The above chart of Vodafone highlights the recent weakness, with the shares falling almost 20% in the past three months. It is, however, worth noting the shares have started to consolidate around major historical support at 158p, which combined with the oscillators rising out of deeply oversold territory, implies it could be a good time to buy the shares.
Interim results on 13th November confirmed investors' fears over the company's exposure to Southern Europe and failed to clarify the size and reliability of future dividend payments. Revenues in Spain fell 22% to 1.97 billion, while Italy shrank 16% to 2.43 billion, as customers tightened their belts. This resulted in Vodafone taking a 5.9 billion impairment charge in the first half numbers, which pushed the group into a pre-tax loss of 492 million, compared to a pre-tax profit of 8 billion in the same period last year.
It is, however, important to note that these figures do not include the positive impact from Verizon Wireless, Vodafone's US joint venture, of which it owns 45%. Cash profits attributable to Vodafone from US operator Verizon Wireless rose 14% in the period to 4.49 billion, which helped adjusted operating profits rise by 8.5% to 6.2 billion, meaning it came in at the upper end of guidance and highlighted the importance of Vodafone's geographic diversification.
Vodafone's stake in the joint venture has always been controversial, as the company is the minority partner with New York based Verizon owning the other 55% and controlling the business. For many years Verizon has denied Vodafone a dividend as a way to squeeze the British company into selling its stake in the wireless carrier to Verizon. Without dividends from Verizon Wireless, Verizon itself started to run out of cash and last year initiated a 10 billion dividend payment to both major shareholders.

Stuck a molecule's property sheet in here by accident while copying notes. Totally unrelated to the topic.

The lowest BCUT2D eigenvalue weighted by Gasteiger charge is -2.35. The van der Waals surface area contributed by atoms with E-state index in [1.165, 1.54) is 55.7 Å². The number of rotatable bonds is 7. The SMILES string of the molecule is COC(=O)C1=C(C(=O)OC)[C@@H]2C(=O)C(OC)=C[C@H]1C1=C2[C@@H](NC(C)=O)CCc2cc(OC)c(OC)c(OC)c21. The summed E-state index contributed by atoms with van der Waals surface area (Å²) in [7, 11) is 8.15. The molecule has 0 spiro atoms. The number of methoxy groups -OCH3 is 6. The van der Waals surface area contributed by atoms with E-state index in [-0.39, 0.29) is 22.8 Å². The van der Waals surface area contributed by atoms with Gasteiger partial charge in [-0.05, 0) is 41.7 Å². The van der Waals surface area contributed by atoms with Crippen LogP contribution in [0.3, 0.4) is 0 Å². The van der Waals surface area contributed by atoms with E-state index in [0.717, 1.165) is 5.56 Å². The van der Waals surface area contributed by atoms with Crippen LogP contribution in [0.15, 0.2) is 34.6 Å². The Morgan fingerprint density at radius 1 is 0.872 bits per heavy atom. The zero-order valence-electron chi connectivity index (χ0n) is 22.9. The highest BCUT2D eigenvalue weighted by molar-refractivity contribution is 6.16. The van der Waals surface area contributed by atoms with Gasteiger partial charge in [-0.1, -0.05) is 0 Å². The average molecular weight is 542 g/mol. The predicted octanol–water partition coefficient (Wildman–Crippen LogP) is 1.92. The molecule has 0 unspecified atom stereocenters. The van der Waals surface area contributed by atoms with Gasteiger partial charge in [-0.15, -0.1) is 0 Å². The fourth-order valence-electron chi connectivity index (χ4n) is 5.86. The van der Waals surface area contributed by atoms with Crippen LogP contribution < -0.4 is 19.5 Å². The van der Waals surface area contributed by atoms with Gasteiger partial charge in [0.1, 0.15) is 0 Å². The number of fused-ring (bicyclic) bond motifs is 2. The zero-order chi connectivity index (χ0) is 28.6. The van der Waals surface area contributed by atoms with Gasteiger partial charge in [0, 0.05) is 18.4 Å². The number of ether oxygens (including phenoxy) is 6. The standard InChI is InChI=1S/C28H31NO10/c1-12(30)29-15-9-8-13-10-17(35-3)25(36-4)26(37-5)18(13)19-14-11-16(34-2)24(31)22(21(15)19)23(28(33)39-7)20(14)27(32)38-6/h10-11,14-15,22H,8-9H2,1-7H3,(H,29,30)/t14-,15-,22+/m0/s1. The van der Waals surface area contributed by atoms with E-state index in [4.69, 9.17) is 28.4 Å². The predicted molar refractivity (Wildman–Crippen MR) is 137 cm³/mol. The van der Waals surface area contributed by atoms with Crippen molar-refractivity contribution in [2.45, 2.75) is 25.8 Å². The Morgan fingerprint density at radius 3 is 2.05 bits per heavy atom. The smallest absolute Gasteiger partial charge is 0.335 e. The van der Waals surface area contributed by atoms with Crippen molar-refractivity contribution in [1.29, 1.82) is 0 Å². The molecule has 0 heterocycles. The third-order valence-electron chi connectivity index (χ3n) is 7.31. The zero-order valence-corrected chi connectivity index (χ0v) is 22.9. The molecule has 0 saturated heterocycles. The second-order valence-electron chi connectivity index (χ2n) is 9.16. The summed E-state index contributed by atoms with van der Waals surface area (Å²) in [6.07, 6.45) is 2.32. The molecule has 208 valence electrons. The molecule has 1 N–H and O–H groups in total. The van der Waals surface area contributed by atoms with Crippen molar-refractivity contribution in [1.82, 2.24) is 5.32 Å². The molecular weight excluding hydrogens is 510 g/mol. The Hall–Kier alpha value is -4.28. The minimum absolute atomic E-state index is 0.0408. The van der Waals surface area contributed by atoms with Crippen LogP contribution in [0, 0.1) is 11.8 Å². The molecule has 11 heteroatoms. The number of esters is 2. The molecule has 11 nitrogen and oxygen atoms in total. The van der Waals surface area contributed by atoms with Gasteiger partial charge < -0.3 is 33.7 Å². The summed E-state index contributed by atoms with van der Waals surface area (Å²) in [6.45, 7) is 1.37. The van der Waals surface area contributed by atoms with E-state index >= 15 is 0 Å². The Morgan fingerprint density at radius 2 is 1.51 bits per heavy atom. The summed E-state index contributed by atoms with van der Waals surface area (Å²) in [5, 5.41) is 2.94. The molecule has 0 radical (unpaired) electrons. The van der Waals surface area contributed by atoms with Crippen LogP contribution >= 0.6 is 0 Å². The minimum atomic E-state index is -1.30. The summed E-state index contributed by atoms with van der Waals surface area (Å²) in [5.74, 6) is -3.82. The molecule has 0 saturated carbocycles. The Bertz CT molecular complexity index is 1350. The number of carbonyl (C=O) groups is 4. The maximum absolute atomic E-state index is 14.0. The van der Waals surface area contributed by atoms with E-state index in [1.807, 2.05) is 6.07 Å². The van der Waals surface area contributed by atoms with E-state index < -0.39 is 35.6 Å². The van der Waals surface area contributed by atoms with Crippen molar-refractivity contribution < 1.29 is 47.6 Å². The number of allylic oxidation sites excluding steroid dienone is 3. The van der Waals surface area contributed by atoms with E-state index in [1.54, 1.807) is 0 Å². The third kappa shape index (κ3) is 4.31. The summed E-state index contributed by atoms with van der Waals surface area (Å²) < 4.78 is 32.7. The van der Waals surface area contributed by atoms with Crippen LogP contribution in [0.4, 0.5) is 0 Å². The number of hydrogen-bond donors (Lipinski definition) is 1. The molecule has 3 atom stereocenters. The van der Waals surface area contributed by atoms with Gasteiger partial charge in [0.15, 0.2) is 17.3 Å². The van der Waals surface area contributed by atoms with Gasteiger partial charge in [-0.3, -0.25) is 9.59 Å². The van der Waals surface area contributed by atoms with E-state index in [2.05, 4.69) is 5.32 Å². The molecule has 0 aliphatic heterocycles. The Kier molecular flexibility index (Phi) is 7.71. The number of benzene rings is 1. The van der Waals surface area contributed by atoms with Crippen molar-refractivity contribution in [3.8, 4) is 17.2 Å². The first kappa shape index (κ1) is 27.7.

Vodafone returned the windfall cash to its shareholders, sending the blue chips yield from 5.25% to circa 8%. Of recent, however, analysts have grown fearful the payment from Verizon Wireless may not continue, leading to much of the recent share price weakness.
Results confirmed Vodafone will receive a 2.4 billion dividend from Verizon Wireless before the end of the year, but instead of returning it all to shareholders, 1.5 billion will be used in an earnings enhancing share buy-back. Strong performance at Verizon suggests the dividend will become more regular, with 14 of 21 analysts on Bloomberg forecasting an annual dividend above 14p or 8.75% for at least the next two years.
European operations are likely to remain problematic, but its geographical diversification, evident from Verizon Wireless's strong contribution, should continue to drive growth. Meanwhile, Vodafone has a great track record for returning cash to shareholders and the near 9% prospective yield is a huge attraction, which combined with the bullish technical outlook, suggests it could be worth acquiring for both income and capital growth.
At the time of writing the share price is 158.3p with near term targets seen at 164.6p, 170.2p and 181p. I shall set a stop-loss marginally below the two year low at 155.5p.
This report was written by Mark Allen " Head of Derivatives at Simple Investments Stockbrokers. The writer does not hold a position in Vodafone, but client accounts may. The material in this report has come from Simply Charts and Vodafone's corporate website.